Federal government bans shipments of lithium metal batteries on passenger flights
Measure is among updates to the Transport of Dangerous Goods Regulations.
OTTAWA, ON, Dec. 30, 2014 /CNW/ - The Honourable Lisa Raitt, Minister of Transport, today announced a suite of amendments to Canada's Transport of Dangerous Goods Regulations (TDGR). The updates include a ban on transporting lithium metal batteries as cargo on passenger flights in Canada, as well as new labelling and Emergency Response Assistance Plan (ERAP) requirements for certain dangerous goods.
In 2014, the International Civil Aviation Organization (ICAO) adopted a ban on the shipment of lithium metal batteries as cargo aboard passenger aircraft. The main concern is that if ignited, they can cause any nearby batteries to overheat and catch fire as well. Most passenger airlines in Canada have already voluntarily banned lithium metal batteries as cargo.
The prohibition comes into effect on January 1, 2015, to comply with the ICAO ban. It applies to all shipments of lithium metal batteries as cargo on passenger planes within Canada. It does not apply to batteries already contained in or packed with equipment, but only to those packaged and shipped separately. The ban will not affect travellers' personal devices such as laptops and smartphones, which use lithium ion batteries.
Other updates to the TDGR include:
- Incorporating Protective Direction (PD) 33 into the TGDR. Introduced in April 2014, PD33 ordered rail shippers of ethanol, petroleum crude oil, gasoline, and other petroleum products to have an approved Emergency Response Assistance Plan (ERAP) in place to ensure proper emergency response in the event of an incident or release involving these flammable liquids.
- Adding ERAP requirements for petroleum sour crude oil and Alcohols N.O.S. (typically used to classify ethanol in the US), which were not previously included under PD33.
- New United Nations (UN) product numbers for petroleum sour crude oil and biomedical waste.
Transport Canada held extensive consultations on the amendments with stakeholders from across Canada. The updates will align the TDGR with UN recommendations and other international norms.
- The new ban under the Transportation of Dangerous Goods Regulations (TDGR) applies only to lithium metal batteries shipped as cargo on passenger aircraft.
- It does not apply to batteries already contained in devices, therefore passengers with medical equipment are not affected by the ban.
- The U.S. has already banned the transportation of lithium metal batteries as cargo on passenger flights.
"These updates are welcomed by stakeholders because they promote harmonization and the proper identification of dangerous goods. They will help improve public safety and reduce the risk of accidents while streamlining and clarifying regulatory requirements for shippers and carriers."
The Honourable Lisa Raitt
Minister of Transport
- Backgrounder: Lithium Metal Batteries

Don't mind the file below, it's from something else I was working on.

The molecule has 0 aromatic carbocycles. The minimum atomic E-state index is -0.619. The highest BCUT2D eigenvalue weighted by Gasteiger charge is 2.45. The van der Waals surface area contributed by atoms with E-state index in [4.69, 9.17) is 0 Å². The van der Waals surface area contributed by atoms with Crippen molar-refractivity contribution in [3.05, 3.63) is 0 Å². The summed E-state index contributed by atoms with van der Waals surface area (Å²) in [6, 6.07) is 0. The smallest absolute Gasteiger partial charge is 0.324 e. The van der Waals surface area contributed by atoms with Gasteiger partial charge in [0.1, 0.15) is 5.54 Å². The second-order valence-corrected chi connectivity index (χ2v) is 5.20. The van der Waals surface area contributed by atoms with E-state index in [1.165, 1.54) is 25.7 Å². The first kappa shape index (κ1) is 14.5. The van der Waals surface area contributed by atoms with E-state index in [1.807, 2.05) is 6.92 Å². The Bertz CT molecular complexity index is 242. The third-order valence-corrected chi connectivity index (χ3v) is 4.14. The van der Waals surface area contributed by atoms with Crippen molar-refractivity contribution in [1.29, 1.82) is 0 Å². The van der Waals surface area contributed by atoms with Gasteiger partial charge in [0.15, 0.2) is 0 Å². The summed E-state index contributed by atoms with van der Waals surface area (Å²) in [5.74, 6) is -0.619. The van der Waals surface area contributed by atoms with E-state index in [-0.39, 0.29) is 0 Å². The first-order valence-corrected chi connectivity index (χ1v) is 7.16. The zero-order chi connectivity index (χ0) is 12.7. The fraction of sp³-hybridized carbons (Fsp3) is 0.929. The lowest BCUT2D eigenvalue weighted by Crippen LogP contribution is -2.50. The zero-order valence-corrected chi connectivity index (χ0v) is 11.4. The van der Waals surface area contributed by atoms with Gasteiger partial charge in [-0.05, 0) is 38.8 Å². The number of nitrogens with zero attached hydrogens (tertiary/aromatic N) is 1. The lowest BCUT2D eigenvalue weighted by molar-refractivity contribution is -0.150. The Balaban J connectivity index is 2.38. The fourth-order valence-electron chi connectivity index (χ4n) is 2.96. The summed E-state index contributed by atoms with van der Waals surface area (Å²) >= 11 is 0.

- Backgrounder: ERAPs/PD33
Current federal acts and regulations governing the transport of dangerous goods:
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Lithium batteries are dangerous goods, much like gasoline, propane, and sulphuric acid. In Canada, the shipping and importing of lithium batteries are subject to the Transportation of Dangerous Goods Act, 1992 and its Regulations.
There are two main kinds of lithium batteries:
A lithium metal battery is usually non-rechargeable, contains metallic lithium, and features a higher energy density than other non-rechargeable batteries. Lithium metal batteries are often used in calculators, pacemakers, hearing aids, remote car locks and watches.
A lithium ion battery is rechargeable, does not contain metallic lithium, and features high energy density. A lithium polymer battery is considered a type of lithium ion battery. Lithium ion batteries are used in consumer products such as cell phones, electric vehicles, laptop computers, power tools, and tablets.
While most lithium batteries are safe, some have overheated and caught fire. Once ignited, they can cause any nearby batteries to overheat and catch fire as well. These fires are difficult to put out and produce toxic fumes.
The new ban under the Transportation of Dangerous Goods Regulations (TDGR) applies only to lithium metal batteries shipped as cargo on passenger aircraft. It does not apply to batteries already contained in devices, therefore passengers with medical equipment are not affected by the ban.
Air carriers that service remote communities, particularly in the North, will be able to apply to Transport Canada for an Equivalency Certificate, subject to strict safety precautions, in cases where cargo-only flights are not available or feasible.
All designs and types of lithium batteries must meet the requirements of the UN Manual of Tests and Criteria to be shipped safely. Shippers and importers must meet the requirements set out in the TDGR for the handling, offering for transport, transporting and importing of lithium batteries in Canada. The requirements vary by mode of transport.